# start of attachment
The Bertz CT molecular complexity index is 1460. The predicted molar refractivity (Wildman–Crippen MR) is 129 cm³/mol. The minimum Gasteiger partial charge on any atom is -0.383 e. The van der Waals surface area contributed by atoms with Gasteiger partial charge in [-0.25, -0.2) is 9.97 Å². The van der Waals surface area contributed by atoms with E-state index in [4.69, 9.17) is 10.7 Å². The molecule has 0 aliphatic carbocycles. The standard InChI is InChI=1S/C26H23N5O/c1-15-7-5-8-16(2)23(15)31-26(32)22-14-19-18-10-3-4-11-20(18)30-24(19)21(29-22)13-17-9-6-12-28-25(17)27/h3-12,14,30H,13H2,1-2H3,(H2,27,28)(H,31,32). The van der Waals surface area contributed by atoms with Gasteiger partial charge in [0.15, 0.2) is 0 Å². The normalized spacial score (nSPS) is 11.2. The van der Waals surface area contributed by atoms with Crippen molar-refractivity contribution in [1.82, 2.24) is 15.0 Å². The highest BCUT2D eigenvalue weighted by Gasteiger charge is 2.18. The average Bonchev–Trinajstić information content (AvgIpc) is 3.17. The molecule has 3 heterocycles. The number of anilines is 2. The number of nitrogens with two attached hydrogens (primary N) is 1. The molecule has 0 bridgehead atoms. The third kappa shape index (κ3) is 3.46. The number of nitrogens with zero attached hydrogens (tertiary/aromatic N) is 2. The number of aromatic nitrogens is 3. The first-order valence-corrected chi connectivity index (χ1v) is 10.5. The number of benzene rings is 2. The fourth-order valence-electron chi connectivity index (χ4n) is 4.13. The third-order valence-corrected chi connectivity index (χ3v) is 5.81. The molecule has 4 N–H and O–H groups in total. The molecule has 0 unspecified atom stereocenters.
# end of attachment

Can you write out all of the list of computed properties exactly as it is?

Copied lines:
The Bertz CT molecular complexity index is 1460. The predicted molar refractivity (Wildman–Crippen MR) is 129 cm³/mol. The minimum Gasteiger partial charge on any atom is -0.383 e. The van der Waals surface area contributed by atoms with Gasteiger partial charge in [-0.25, -0.2) is 9.97 Å². The van der Waals surface area contributed by atoms with E-state index in [4.69, 9.17) is 10.7 Å². The molecule has 0 aliphatic carbocycles. The standard InChI is InChI=1S/C26H23N5O/c1-15-7-5-8-16(2)23(15)31-26(32)22-14-19-18-10-3-4-11-20(18)30-24(19)21(29-22)13-17-9-6-12-28-25(17)27/h3-12,14,30H,13H2,1-2H3,(H2,27,28)(H,31,32). The van der Waals surface area contributed by atoms with Gasteiger partial charge in [0.15, 0.2) is 0 Å². The normalized spacial score (nSPS) is 11.2. The van der Waals surface area contributed by atoms with Crippen molar-refractivity contribution in [1.82, 2.24) is 15.0 Å². The highest BCUT2D eigenvalue weighted by Gasteiger charge is 2.18. The average Bonchev–Trinajstić information content (AvgIpc) is 3.17. The molecule has 3 heterocycles. The number of anilines is 2. The number of nitrogens with two attached hydrogens (primary N) is 1. The molecule has 0 bridgehead atoms. The third kappa shape index (κ3) is 3.46. The number of nitrogens with zero attached hydrogens (tertiary/aromatic N) is 2. The number of aromatic nitrogens is 3. The first-order valence-corrected chi connectivity index (χ1v) is 10.5. The number of benzene rings is 2. The fourth-order valence-electron chi connectivity index (χ4n) is 4.13. The third-order valence-corrected chi connectivity index (χ3v) is 5.81. The molecule has 4 N–H and O–H groups in total. The molecule has 0 unspecified atom stereocenters.